(It provides) a unique…platform for 44 talented African American artists to express their ideas about the character and complexity of President Barack Obama while celebrating the singular importance of this period in our country's history. By using a bronze bust of the president as a three dimensional "blank canvas" as it were, each artist has interpreted with total imaginative freedom the persona of the first African American president of the United States in strikingly varied visual terms that evoke in the viewer a range of emotions which include pride, contemplation, amusement, curiosity, inspiration, and personal determination… I thank Peter Kaplan for developing this important project which contributes to the legacy of our 44th president in a monumental manner. It is an honor for the University Museum at Texas Southern University to be the first HBCU to participate in this landmark exhibition. Visions of Our 44th President will continue to inspire and empower countless generations of the future.
Each participant in the Visions show treats issues which define Obama and his presidency with the creativity one might expect of artistic practitioners with visual legacies of their own now prevalent.
Consider, for instance, Barkley Hendricks’s bust “All Sides” which depicts Obama as "the embodiment of the people, the coming together of black and white and ultimately a symbol of unification" through treatment with his signature black, red and green palette. Or, Kadir Nelson’s transformation of his Obama bust into a manifestation of man as cosmos—universal being. Carrie Mae Weems’s work in the exhibit, Transition (3D projection) envisions President Obama as an entity born of conservative extremism by projecting 3D video images onto his representation with themes that explore demagoguery and unfounded critiques surrounding his presidency. Or, contemplate the interplay between reverence and revulsion depicted by the Afro-Caribbean treatment of feathered adornment in Angelbert Metoyer’s visually arresting presentation here.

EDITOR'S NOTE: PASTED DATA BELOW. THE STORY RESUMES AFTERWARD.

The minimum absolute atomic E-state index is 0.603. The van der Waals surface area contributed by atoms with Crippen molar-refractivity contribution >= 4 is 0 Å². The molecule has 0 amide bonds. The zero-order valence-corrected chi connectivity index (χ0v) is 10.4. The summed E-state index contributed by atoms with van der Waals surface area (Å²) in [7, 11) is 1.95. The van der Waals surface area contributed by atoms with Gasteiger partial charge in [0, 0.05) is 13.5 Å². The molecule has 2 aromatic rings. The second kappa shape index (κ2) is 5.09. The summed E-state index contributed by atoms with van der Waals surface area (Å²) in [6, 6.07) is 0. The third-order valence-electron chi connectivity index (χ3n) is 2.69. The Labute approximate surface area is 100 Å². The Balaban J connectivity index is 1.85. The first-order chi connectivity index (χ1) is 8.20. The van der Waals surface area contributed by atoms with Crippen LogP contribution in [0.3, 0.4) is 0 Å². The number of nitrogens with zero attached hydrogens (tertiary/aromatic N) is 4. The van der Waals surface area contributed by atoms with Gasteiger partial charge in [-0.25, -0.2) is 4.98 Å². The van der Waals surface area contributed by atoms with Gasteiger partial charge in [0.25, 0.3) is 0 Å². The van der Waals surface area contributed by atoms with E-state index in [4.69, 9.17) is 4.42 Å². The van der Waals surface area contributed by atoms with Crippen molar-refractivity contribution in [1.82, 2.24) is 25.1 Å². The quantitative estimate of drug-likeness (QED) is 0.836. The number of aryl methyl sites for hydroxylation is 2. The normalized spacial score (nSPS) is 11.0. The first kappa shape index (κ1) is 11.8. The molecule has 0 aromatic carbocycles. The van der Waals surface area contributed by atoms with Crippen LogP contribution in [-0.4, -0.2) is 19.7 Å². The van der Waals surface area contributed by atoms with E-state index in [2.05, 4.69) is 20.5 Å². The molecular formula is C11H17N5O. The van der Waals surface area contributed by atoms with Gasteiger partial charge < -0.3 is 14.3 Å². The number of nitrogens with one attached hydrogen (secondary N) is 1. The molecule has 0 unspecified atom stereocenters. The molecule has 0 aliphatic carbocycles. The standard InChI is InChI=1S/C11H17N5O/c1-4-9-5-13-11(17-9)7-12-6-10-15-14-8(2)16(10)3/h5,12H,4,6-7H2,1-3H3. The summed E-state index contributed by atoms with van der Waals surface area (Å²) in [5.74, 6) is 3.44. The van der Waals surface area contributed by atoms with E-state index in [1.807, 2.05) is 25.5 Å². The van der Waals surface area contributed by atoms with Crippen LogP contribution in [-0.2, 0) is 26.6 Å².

Each of the forty four busts in Visions encapsulates an aspect or thread of Obama’s presidency within its early 21st century social and political context for viewers of tomorrow. These works will help future generations interpret and decode the various meanings of the first black presidency in America.